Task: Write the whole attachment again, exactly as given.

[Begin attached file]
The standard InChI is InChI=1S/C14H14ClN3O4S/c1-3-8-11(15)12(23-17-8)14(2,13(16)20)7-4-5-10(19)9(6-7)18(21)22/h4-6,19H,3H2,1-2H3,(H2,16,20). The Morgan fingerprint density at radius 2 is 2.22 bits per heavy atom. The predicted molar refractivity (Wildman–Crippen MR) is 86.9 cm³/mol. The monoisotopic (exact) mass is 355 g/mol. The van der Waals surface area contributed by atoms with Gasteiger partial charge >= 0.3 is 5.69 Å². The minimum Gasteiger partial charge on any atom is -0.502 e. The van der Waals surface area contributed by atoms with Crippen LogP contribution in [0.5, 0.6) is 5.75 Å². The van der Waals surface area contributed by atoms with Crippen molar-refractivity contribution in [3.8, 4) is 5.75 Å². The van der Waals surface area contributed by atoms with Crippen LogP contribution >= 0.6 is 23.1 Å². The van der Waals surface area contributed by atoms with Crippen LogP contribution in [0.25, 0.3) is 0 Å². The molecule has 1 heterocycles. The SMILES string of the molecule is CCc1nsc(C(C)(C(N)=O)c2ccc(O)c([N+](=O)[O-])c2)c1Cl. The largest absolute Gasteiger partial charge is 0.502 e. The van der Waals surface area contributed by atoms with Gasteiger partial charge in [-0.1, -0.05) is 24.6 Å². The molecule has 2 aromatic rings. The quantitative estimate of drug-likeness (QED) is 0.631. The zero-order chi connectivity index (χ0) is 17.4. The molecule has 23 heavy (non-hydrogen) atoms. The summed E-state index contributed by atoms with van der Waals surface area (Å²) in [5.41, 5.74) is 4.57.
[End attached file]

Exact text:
The standard InChI is InChI=1S/C14H14ClN3O4S/c1-3-8-11(15)12(23-17-8)14(2,13(16)20)7-4-5-10(19)9(6-7)18(21)22/h4-6,19H,3H2,1-2H3,(H2,16,20). The Morgan fingerprint density at radius 2 is 2.22 bits per heavy atom. The predicted molar refractivity (Wildman–Crippen MR) is 86.9 cm³/mol. The monoisotopic (exact) mass is 355 g/mol. The van der Waals surface area contributed by atoms with Gasteiger partial charge >= 0.3 is 5.69 Å². The minimum Gasteiger partial charge on any atom is -0.502 e. The van der Waals surface area contributed by atoms with Crippen LogP contribution in [0.5, 0.6) is 5.75 Å². The van der Waals surface area contributed by atoms with Crippen molar-refractivity contribution in [3.8, 4) is 5.75 Å². The van der Waals surface area contributed by atoms with Crippen LogP contribution >= 0.6 is 23.1 Å². The van der Waals surface area contributed by atoms with Crippen LogP contribution in [0.25, 0.3) is 0 Å². The molecule has 1 heterocycles. The SMILES string of the molecule is CCc1nsc(C(C)(C(N)=O)c2ccc(O)c([N+](=O)[O-])c2)c1Cl. The largest absolute Gasteiger partial charge is 0.502 e. The van der Waals surface area contributed by atoms with Gasteiger partial charge in [-0.1, -0.05) is 24.6 Å². The molecule has 2 aromatic rings. The quantitative estimate of drug-likeness (QED) is 0.631. The zero-order chi connectivity index (χ0) is 17.4. The molecule has 23 heavy (non-hydrogen) atoms. The summed E-state index contributed by atoms with van der Waals surface area (Å²) in [5.41, 5.74) is 4.57.